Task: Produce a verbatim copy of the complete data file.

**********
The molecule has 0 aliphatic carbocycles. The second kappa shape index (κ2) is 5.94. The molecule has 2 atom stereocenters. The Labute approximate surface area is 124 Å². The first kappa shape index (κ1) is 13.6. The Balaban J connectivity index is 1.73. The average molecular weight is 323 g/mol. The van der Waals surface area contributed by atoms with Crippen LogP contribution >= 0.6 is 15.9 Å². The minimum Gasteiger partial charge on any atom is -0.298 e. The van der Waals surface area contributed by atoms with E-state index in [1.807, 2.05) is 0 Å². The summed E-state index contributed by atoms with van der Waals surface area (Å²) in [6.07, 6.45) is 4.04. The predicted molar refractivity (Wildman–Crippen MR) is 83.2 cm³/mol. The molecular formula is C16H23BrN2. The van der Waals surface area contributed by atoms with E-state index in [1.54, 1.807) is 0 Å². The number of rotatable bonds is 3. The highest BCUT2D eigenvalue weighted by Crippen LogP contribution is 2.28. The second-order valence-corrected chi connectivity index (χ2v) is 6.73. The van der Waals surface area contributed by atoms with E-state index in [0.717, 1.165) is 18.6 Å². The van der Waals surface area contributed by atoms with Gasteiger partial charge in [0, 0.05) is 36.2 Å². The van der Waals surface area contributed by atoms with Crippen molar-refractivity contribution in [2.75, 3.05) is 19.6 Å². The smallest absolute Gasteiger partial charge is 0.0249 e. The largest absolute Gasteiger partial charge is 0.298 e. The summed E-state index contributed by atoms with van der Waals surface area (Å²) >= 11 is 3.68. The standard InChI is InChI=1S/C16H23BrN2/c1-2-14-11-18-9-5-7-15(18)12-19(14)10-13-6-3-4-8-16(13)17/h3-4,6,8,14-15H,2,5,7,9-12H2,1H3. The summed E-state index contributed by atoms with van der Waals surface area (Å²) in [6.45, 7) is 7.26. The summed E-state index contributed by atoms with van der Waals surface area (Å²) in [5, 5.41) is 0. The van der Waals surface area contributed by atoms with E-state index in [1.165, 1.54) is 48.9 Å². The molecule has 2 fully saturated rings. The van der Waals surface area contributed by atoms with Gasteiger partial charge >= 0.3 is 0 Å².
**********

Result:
The molecule has 0 aliphatic carbocycles. The second kappa shape index (κ2) is 5.94. The molecule has 2 atom stereocenters. The Labute approximate surface area is 124 Å². The first kappa shape index (κ1) is 13.6. The Balaban J connectivity index is 1.73. The average molecular weight is 323 g/mol. The van der Waals surface area contributed by atoms with Crippen LogP contribution >= 0.6 is 15.9 Å². The minimum Gasteiger partial charge on any atom is -0.298 e. The van der Waals surface area contributed by atoms with E-state index in [1.807, 2.05) is 0 Å². The summed E-state index contributed by atoms with van der Waals surface area (Å²) in [6.07, 6.45) is 4.04. The predicted molar refractivity (Wildman–Crippen MR) is 83.2 cm³/mol. The molecular formula is C16H23BrN2. The van der Waals surface area contributed by atoms with E-state index in [1.54, 1.807) is 0 Å². The number of rotatable bonds is 3. The highest BCUT2D eigenvalue weighted by Crippen LogP contribution is 2.28. The second-order valence-corrected chi connectivity index (χ2v) is 6.73. The van der Waals surface area contributed by atoms with E-state index in [0.717, 1.165) is 18.6 Å². The van der Waals surface area contributed by atoms with Gasteiger partial charge in [0, 0.05) is 36.2 Å². The van der Waals surface area contributed by atoms with Crippen molar-refractivity contribution in [2.75, 3.05) is 19.6 Å². The smallest absolute Gasteiger partial charge is 0.0249 e. The largest absolute Gasteiger partial charge is 0.298 e. The summed E-state index contributed by atoms with van der Waals surface area (Å²) >= 11 is 3.68. The standard InChI is InChI=1S/C16H23BrN2/c1-2-14-11-18-9-5-7-15(18)12-19(14)10-13-6-3-4-8-16(13)17/h3-4,6,8,14-15H,2,5,7,9-12H2,1H3. The summed E-state index contributed by atoms with van der Waals surface area (Å²) in [6.45, 7) is 7.26. The summed E-state index contributed by atoms with van der Waals surface area (Å²) in [5, 5.41) is 0. The van der Waals surface area contributed by atoms with E-state index in [1.165, 1.54) is 48.9 Å². The molecule has 2 fully saturated rings. The van der Waals surface area contributed by atoms with Gasteiger partial charge >= 0.3 is 0 Å².